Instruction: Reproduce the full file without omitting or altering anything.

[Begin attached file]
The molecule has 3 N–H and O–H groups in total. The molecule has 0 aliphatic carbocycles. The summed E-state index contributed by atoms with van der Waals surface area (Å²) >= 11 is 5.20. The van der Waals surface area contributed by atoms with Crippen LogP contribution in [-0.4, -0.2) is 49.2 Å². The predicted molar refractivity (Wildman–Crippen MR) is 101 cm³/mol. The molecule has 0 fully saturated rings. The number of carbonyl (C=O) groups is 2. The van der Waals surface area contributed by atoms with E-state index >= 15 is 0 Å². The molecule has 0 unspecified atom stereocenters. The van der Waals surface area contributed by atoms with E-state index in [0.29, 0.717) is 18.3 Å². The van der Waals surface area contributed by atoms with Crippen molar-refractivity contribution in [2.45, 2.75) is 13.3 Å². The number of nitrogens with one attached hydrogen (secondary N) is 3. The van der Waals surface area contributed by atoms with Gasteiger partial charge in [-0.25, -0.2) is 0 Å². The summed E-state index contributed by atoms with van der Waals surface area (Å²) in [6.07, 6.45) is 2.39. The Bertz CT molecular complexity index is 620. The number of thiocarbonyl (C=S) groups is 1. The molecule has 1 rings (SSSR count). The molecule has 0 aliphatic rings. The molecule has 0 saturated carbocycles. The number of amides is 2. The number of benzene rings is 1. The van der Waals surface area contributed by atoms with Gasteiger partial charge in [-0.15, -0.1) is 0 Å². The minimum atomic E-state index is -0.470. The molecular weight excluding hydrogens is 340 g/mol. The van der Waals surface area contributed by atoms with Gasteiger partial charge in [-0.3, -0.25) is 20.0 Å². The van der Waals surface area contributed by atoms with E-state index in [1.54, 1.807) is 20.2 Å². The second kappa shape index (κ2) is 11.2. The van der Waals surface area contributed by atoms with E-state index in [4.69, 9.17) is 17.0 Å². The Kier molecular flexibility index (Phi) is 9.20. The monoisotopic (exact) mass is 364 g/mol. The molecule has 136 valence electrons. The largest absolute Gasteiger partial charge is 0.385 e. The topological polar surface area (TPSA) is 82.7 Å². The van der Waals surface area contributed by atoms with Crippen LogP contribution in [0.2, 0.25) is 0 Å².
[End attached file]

The molecule has 3 N–H and O–H groups in total. The molecule has 0 aliphatic carbocycles. The summed E-state index contributed by atoms with van der Waals surface area (Å²) >= 11 is 5.20. The van der Waals surface area contributed by atoms with Crippen LogP contribution in [-0.4, -0.2) is 49.2 Å². The predicted molar refractivity (Wildman–Crippen MR) is 101 cm³/mol. The molecule has 0 fully saturated rings. The number of carbonyl (C=O) groups is 2. The van der Waals surface area contributed by atoms with E-state index >= 15 is 0 Å². The molecule has 0 unspecified atom stereocenters. The van der Waals surface area contributed by atoms with E-state index in [0.29, 0.717) is 18.3 Å². The van der Waals surface area contributed by atoms with Crippen molar-refractivity contribution in [2.45, 2.75) is 13.3 Å². The number of nitrogens with one attached hydrogen (secondary N) is 3. The van der Waals surface area contributed by atoms with Gasteiger partial charge in [-0.25, -0.2) is 0 Å². The summed E-state index contributed by atoms with van der Waals surface area (Å²) in [6.07, 6.45) is 2.39. The Bertz CT molecular complexity index is 620. The number of thiocarbonyl (C=S) groups is 1. The molecule has 1 rings (SSSR count). The molecule has 0 aliphatic rings. The molecule has 0 saturated carbocycles. The number of amides is 2. The number of benzene rings is 1. The van der Waals surface area contributed by atoms with Gasteiger partial charge in [-0.15, -0.1) is 0 Å². The minimum atomic E-state index is -0.470. The molecular weight excluding hydrogens is 340 g/mol. The van der Waals surface area contributed by atoms with Gasteiger partial charge in [-0.3, -0.25) is 20.0 Å². The van der Waals surface area contributed by atoms with E-state index in [1.54, 1.807) is 20.2 Å². The second kappa shape index (κ2) is 11.2. The van der Waals surface area contributed by atoms with E-state index in [4.69, 9.17) is 17.0 Å². The Kier molecular flexibility index (Phi) is 9.20. The monoisotopic (exact) mass is 364 g/mol. The molecule has 136 valence electrons. The largest absolute Gasteiger partial charge is 0.385 e. The topological polar surface area (TPSA) is 82.7 Å². The van der Waals surface area contributed by atoms with Crippen LogP contribution in [0.2, 0.25) is 0 Å².